SoftBank’s Anti-Dilution Protection in We Co.

Page F-115 of We Co.’s S-1 Registration Statement  states that all preferred stock (including preferred held by SoftBank) is subject to “broad weighted-average anti-dilution protection”. For companies that have issued multiple series of preferred, each series has a separate conversion price (which typically starts out being equal to the purchase price per share). The beneficial ownership table in We Co’s S-1 indicates that SoftBank directly or indirectly is the beneficial owner of shares in 11 different series of We Co. preferred stock. SoftBank’s last investment in We Co. was $5 million at a $47 billion valuation, with a per share purchase price of $112 per share.

At this point, it remains to be seen when (if at all) We Co. will resume its efforts to go public. But what’s clear from the S-1 and many media reports, We Co. needs to raise cash. Before it withdrew its IPO, We Co. and its underwriters were rumored to be prepared to drop the valuation to as low as $10 billion. So whether the next round is a public or private offering, it almost certainly will be a down round.

Given the eleven different series invested in by SoftBank, each with its own price and conversion price, the amount of time it would take to calculate all the anti-dilution adjustments would be a multiple of what it has taken me to write this blog post. In fact, the conjecture is that the complicated calculations needed to figure out the anti-dilution adjustments to SoftBank’s various conversion prices in its multiple funding rounds weighed heavily on SoftBank’s decision to cause We Co. to pull the IPO plug for now. Ultimately, We Co. couldn’t proceed with the IPO without SoftBank’s, part of a package of vetos over major decisions usually negotiated by investors.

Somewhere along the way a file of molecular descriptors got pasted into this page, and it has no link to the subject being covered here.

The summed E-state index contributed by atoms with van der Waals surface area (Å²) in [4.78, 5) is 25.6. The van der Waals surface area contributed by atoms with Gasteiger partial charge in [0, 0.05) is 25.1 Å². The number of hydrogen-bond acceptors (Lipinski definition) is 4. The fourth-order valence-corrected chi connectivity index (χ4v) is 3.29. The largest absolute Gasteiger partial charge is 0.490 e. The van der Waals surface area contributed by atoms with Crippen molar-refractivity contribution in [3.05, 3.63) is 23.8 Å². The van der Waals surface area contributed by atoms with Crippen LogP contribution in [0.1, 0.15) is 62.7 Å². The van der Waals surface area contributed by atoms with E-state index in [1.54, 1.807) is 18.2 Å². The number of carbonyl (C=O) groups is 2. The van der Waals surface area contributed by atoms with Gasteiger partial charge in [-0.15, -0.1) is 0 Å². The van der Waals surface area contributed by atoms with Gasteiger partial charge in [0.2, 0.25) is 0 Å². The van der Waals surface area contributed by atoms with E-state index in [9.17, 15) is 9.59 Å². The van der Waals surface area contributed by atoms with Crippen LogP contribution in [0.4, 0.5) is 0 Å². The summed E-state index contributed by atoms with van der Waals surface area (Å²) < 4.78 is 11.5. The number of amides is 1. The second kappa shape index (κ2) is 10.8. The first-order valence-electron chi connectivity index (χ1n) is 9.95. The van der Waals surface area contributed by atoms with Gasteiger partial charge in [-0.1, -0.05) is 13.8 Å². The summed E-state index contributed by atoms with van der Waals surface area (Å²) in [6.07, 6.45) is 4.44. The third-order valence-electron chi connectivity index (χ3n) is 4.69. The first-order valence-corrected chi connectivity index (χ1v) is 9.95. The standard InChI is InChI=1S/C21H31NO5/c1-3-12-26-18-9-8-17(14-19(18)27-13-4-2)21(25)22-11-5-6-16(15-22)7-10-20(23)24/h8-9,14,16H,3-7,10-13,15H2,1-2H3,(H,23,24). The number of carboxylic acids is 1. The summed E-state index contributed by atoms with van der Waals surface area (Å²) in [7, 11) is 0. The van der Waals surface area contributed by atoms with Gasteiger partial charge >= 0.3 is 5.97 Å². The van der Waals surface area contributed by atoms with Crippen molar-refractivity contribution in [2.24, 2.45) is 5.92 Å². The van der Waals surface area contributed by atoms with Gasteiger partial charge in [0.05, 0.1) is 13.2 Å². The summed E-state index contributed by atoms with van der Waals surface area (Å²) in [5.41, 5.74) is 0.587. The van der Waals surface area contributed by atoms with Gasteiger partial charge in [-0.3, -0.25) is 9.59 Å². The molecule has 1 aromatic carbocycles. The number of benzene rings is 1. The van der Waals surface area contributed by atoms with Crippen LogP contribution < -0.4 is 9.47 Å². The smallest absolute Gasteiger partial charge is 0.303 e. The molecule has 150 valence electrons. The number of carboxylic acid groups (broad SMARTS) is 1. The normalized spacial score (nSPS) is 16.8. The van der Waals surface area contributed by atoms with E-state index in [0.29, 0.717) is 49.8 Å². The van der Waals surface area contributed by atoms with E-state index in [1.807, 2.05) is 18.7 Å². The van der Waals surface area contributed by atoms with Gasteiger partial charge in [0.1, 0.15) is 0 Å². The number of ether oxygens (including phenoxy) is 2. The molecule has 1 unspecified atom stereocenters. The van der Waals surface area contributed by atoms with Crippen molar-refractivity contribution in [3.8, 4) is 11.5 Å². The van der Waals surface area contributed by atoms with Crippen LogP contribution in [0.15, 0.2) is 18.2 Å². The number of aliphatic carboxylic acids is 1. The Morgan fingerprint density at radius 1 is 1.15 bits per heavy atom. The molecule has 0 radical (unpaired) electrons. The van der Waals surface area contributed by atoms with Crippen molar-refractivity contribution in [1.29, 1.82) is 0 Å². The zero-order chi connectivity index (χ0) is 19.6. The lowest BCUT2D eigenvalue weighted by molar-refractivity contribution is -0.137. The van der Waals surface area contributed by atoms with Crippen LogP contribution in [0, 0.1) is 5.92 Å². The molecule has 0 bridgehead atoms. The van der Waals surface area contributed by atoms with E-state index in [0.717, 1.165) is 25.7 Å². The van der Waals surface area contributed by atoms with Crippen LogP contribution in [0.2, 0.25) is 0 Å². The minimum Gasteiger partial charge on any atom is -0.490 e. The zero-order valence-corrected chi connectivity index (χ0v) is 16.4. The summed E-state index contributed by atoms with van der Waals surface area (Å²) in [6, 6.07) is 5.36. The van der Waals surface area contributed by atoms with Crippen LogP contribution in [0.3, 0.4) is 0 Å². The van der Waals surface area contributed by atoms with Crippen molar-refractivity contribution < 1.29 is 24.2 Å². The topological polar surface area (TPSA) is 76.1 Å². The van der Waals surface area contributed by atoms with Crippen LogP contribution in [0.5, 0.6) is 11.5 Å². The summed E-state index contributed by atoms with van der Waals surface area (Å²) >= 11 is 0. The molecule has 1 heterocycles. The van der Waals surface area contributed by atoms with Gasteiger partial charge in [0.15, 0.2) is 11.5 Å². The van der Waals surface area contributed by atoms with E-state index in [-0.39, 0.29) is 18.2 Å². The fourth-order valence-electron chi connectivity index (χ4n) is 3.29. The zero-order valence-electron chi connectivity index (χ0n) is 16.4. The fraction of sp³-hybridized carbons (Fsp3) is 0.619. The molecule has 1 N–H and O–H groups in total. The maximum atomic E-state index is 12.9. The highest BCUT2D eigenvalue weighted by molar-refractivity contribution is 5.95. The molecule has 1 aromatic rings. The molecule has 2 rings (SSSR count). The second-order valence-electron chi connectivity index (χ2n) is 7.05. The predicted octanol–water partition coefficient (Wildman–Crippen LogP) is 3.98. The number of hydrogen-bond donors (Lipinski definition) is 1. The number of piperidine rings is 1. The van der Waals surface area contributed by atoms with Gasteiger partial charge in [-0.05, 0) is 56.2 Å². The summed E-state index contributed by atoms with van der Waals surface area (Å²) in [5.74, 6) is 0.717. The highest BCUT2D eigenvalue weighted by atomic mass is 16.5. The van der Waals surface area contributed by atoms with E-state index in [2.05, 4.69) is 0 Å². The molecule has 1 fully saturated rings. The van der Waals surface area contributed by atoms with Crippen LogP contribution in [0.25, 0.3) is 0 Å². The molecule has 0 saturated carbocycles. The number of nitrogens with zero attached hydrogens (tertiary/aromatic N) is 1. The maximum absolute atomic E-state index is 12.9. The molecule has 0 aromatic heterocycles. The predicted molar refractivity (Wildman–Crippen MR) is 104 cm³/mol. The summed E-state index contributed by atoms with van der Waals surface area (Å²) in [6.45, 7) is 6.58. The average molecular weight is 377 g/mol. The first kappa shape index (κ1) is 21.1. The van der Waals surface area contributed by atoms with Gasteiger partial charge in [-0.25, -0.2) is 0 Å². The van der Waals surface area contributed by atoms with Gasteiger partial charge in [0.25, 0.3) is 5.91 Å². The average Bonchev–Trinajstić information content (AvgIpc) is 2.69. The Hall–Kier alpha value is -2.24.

So how impactful will the anti-dilution adjustment be with respect to SoftBank?  Even under the more relaxed weighted average method of anti-dilution protection, because of the magnitude of the drop in valuation from SoftBank’s previous investment, coupled with the enormous number of shares that would be issued in We Co.’s IPO (if it does happen) at that lower valuation, the additional number of common shares issuable to SoftBank on conversion will be dramatic.  So much so that Renaissance Capital estimates the anti-dilution adjustments here could result in the largest IPO anti-dilution adjustment ever, as large as $200 million to $500 million worth of additional shares issuable on conversion to preferred stockholders, mostly going to SoftBank.  Moreover, it was disclosed in the S-1 that upon payment of the final $1.5 billion installment of SoftBank’s most recent Series G-1 round investment, We Co. will issue it a warrant to purchase a large but undisclosed number of additional shares at a very low but undisclosed price per share.

In the final analysis, anti-dilution softens the economic dilution blow of the down round to the preferred stockholders, resulting in massive disproportionate percentage and economic dilution to the common stockholders.